As I said the Indo-Aryan Lydians and Medes were same time as the Chaldeans

    Quote `(Hittites This empire reached its height during the mid-14th century BC under Suppiluliuma I, when it encompassed an area that included most of Asia Minor as well as parts of the ((((northern Levant and Upper Mesopotamia)))). After c. 1180 BC, the empire came to an end during the Bronze Age collapse, splintering into several independent "Neo-Hittite" city-states, some of which survived until the 8th century BC. ((((who are the Neo-Hittites? it is the Lydians Quote Lydia arose as a Neo-Hittite kingdom following the collapse of the Hittite Empire in the twelfth century BC. According to Greek sources, the original name of the Lydian kingdom was ((Maionia. `))
    combining form
    a new or revived form of.

  3. Name a European race where the whole race has black hair. Minoans, Etruscans, were branched of the Indo-Aryan Lydians who are the Neo-Hittites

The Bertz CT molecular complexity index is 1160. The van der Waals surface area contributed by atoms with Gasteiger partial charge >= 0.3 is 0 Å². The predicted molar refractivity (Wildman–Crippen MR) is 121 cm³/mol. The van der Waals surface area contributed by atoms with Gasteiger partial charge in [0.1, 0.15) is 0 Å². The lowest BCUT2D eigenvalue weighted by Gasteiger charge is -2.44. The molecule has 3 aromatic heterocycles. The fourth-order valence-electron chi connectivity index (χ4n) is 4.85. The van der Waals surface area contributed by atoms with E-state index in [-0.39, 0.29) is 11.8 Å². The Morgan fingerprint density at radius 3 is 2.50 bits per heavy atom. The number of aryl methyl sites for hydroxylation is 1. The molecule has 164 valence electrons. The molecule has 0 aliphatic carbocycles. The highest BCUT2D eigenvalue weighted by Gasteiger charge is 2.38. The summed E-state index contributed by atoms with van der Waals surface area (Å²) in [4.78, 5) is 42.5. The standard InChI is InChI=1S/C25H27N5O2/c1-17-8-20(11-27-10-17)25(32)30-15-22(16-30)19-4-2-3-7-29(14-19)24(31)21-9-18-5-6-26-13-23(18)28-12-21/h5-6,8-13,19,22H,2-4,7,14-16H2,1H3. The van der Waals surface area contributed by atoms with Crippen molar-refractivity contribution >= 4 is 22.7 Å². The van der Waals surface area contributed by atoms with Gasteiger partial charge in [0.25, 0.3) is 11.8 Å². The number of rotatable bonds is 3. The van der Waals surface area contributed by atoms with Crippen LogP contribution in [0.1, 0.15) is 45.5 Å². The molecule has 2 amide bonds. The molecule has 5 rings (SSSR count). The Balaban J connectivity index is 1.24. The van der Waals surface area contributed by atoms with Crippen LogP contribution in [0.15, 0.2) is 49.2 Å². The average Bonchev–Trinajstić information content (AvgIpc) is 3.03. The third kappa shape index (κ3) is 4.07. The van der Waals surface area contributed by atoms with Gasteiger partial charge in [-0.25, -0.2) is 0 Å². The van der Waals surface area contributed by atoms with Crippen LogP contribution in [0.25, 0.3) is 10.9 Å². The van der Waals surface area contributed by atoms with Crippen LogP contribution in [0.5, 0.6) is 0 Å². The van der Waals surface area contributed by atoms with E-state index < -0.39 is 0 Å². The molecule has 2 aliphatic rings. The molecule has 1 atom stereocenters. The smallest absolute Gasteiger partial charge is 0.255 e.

4. the hittites are the kurds now kurdistan then later turkey took over the power then Iran Iraq and took over the kurdish lands so later they have no proof of nothing the hittites are the kurds now do your research

  5. After Adad Nirari I annexed Mitanni Mursili III wrote him a tablet stating a hilarious reply
    "So you’ve become a “Great King,” have you? But why do you still continue to speak about “brotherhood” and about coming to Mt. Ammana?… For what reason should I call you “brother”?…Do those who are not on familiar terms with each other call each other “brother”? Why then should I call you “brother”? Were you and I born of the same mother? As my grandfather and my father did not call the King of Assyria “brother,” you should not keep writing to me (about) “coming” and “Great King-ship.” It displeases me."

  6. Peace is a long road, but I'm sure we're continuing to make progress on it. How cool to think of a time when this kind of agreement was a new idea! Obviously, it's not easy to live in peace, but formally agreeing to want to seems like an important step.